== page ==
|Here there be monsters - The Fantastic Saint
||[Jul. 28th, 2009|10:25 pm]
Hello, fellow Saint fans!
I've been busily reading new-to-me Saint books, and thought I'd share a review. The latest two on my list were The Saint in Europe and The Fantastic Saint. I know someone's reviewed The Saint in Europe already, so I won't bother. But I haven't seen any mention of The Fantastic Saint, a collection of 6 short stories featuring Simon Templar in out-of-the-ordinary situations. I should say, even more out of the ordinary, even for the Saint. :)
"The Gold Standard" (1932): More a novella than a very short story; I think it's the longest in the book. It's certainly the most adventuresome of the lot: murder, gunplay, and plot twists that keep Simon guessing. It's my favorite, and also the only one that includes both Inspector Teal and Patricia Holm. (Well, Pat's in the next story too, but only briefly.)
This is also included in The Saint and Mr. Teal (AKA Once More the Saint), which is where I read it first. I don't consider it extremely fantastical, but it's a great adventure nonetheless. :)
"The Newdick Helicopter" (1933): The Saint gets conned! Or does he? (Of course we all know he doesn't, but getting there is half the fun.) It's a very short story, but entertaining, with a few particularly entertaining turns of phrase. I admire Charteris' ability to find a metaphor - in this case, manna - and then milk it for whole paragraphs in a most amusing fashion. I love the man's writing!
This is another of those light-hearted, early Saint adventures that, at first read, didn't really belong in this collection. I realized, though, that helicopters such as the one in this story were practically science fiction at the time. Perhaps in 1933, the effect was something like us modern folk reading a tale with private spacecraft, a la Virgin Galactic.
Also in Boodle/The Saint Intervenes.
"The Man Who Liked Ants" (1937): Delicious tingles will go up and down your spine. Simon discovers yet another mad scientist, this time in Florida. The title is self-explanatory. It's not too difficult to figure out where this one is going, but it's nicely horrifying just the same.
Also in The Happy Highwayman.
"The Questing Tycoon" (1954): Sorry, haven't read this one so far, but I think someone else reviewed it. I believe it involves genuine voodoo zombies.
Also in The Saint on the Spanish Main.
"The Darker Drink" (1948): Up in the Sierras, Simon is relaxing in a little vacation cabin when a strange thread of circumstances unwinds "like one of those stories that fellow Charteris might write". Only it's not - because everything that happens isn't quite like anything that's happened to him before. I refuse to spoil it further, except to say that the plot and the characters are perfect for the concept behind it. This was one of the more eerie stories in the book (as opposed to suspenseful). If you've ever dreamed a nightmare and woken up only to find that you weren't dreaming, that the dream has become reality, or perhaps the dream was always reality...well, reading this story evokes the feeling you get during the split second between the end of your dreams and the moment when you really wake up.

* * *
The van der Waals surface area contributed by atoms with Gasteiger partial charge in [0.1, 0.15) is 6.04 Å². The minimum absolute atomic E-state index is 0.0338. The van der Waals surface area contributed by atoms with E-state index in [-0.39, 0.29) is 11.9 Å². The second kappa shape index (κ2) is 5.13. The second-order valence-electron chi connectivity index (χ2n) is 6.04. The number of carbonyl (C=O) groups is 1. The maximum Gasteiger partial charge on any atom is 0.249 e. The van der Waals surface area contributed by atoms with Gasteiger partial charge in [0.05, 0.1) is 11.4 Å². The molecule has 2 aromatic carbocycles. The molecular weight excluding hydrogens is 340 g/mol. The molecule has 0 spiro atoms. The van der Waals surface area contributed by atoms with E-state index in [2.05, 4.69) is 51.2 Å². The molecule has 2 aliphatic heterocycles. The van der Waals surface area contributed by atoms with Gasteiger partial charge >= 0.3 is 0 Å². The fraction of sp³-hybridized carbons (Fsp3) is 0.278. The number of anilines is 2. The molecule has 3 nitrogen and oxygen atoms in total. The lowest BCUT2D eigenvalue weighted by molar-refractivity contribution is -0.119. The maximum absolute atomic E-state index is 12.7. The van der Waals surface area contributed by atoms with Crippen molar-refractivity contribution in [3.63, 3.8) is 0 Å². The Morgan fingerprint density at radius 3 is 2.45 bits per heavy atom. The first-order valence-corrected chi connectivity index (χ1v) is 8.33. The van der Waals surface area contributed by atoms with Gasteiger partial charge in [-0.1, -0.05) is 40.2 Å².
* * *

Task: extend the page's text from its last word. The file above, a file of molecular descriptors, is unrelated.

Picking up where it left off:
Also in Saint Errant, under the title "Dawn".
"The Convenient Monster" (1959): The Saint tackles the mystery of the Loch Ness Monster! Speaking from the POV of my inner child, who heard/read/watched far too many stories of mysterious legendary beasties, the subject matter made me quite happy. :) The writing isn't quite on par with the earlier ones; it has a different tone, to be sure. The light-hearted banter and devil-may-care spirit isn't there. The somber atmosphere actually fit the plot itself all right, but was slightly disappointing.
To be honest, I was surprised that Charteris allowed Simon to age as far as he has in this story. A Simon Templar who doesn't instantly jump at a mystery, who acts more like a private detective than a knight errant, who even mentions the fact that he's getting older, and - most shockingly - doesn't immediately head in the direction of a pretty girl...well, it made me a little sad, is all. I never could stand the end of the Robin Hood stories.
Without giving too much away about the ending, I'll just say that I didn't like one aspect of it. I suspected somebody early on, but sincerely hoped they wouldn't have been involved in the way they turned out to be. Bleh. :P And yes, jordannamorgan , this partially refers to that paragraph you didn't like. Which I glossed over, BTW - thank you for mentioning it!
**/END SPOILER ALERT**
And I believe this one is also in Trust the Saint.
Anyone else read The Fantastic Saint, or any of the stories by themselves?